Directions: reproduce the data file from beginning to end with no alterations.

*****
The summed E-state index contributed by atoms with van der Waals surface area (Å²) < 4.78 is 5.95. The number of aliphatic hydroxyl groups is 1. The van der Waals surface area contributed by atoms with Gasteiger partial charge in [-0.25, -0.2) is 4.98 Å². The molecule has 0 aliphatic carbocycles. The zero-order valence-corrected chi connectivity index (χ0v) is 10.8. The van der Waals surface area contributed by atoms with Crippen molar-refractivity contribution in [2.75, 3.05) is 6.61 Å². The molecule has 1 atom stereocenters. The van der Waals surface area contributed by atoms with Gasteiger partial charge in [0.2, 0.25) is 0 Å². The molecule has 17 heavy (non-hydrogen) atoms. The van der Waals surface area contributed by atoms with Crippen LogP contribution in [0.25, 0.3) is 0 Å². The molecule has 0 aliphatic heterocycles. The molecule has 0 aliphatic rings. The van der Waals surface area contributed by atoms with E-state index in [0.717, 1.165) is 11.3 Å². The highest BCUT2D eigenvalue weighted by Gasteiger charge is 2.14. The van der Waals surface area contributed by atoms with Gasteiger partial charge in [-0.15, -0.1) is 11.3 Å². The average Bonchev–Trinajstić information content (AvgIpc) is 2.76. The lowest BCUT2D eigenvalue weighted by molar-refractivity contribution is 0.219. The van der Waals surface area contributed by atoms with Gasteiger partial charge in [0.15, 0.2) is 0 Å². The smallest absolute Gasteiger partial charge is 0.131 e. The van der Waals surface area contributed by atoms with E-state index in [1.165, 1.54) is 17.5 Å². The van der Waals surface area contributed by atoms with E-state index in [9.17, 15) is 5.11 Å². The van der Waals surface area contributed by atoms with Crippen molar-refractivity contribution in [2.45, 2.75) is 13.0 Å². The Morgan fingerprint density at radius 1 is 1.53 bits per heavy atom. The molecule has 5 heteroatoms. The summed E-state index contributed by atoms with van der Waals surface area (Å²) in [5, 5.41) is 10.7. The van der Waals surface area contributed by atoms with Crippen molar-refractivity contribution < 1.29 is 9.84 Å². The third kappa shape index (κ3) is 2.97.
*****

The summed E-state index contributed by atoms with van der Waals surface area (Å²) < 4.78 is 5.95. The number of aliphatic hydroxyl groups is 1. The van der Waals surface area contributed by atoms with Gasteiger partial charge in [-0.25, -0.2) is 4.98 Å². The molecule has 0 aliphatic carbocycles. The zero-order valence-corrected chi connectivity index (χ0v) is 10.8. The van der Waals surface area contributed by atoms with Crippen molar-refractivity contribution in [2.75, 3.05) is 6.61 Å². The molecule has 1 atom stereocenters. The van der Waals surface area contributed by atoms with Gasteiger partial charge in [0.2, 0.25) is 0 Å². The molecule has 17 heavy (non-hydrogen) atoms. The van der Waals surface area contributed by atoms with Crippen LogP contribution in [0.25, 0.3) is 0 Å². The molecule has 0 aliphatic heterocycles. The molecule has 0 aliphatic rings. The van der Waals surface area contributed by atoms with E-state index in [0.717, 1.165) is 11.3 Å². The highest BCUT2D eigenvalue weighted by Gasteiger charge is 2.14. The van der Waals surface area contributed by atoms with Gasteiger partial charge in [-0.15, -0.1) is 11.3 Å². The average Bonchev–Trinajstić information content (AvgIpc) is 2.76. The lowest BCUT2D eigenvalue weighted by molar-refractivity contribution is 0.219. The van der Waals surface area contributed by atoms with Gasteiger partial charge in [0.15, 0.2) is 0 Å². The smallest absolute Gasteiger partial charge is 0.131 e. The van der Waals surface area contributed by atoms with E-state index in [1.165, 1.54) is 17.5 Å². The van der Waals surface area contributed by atoms with E-state index in [9.17, 15) is 5.11 Å². The van der Waals surface area contributed by atoms with Crippen molar-refractivity contribution in [2.45, 2.75) is 13.0 Å². The Morgan fingerprint density at radius 1 is 1.53 bits per heavy atom. The molecule has 5 heteroatoms. The summed E-state index contributed by atoms with van der Waals surface area (Å²) in [5, 5.41) is 10.7. The van der Waals surface area contributed by atoms with Crippen molar-refractivity contribution < 1.29 is 9.84 Å². The third kappa shape index (κ3) is 2.97.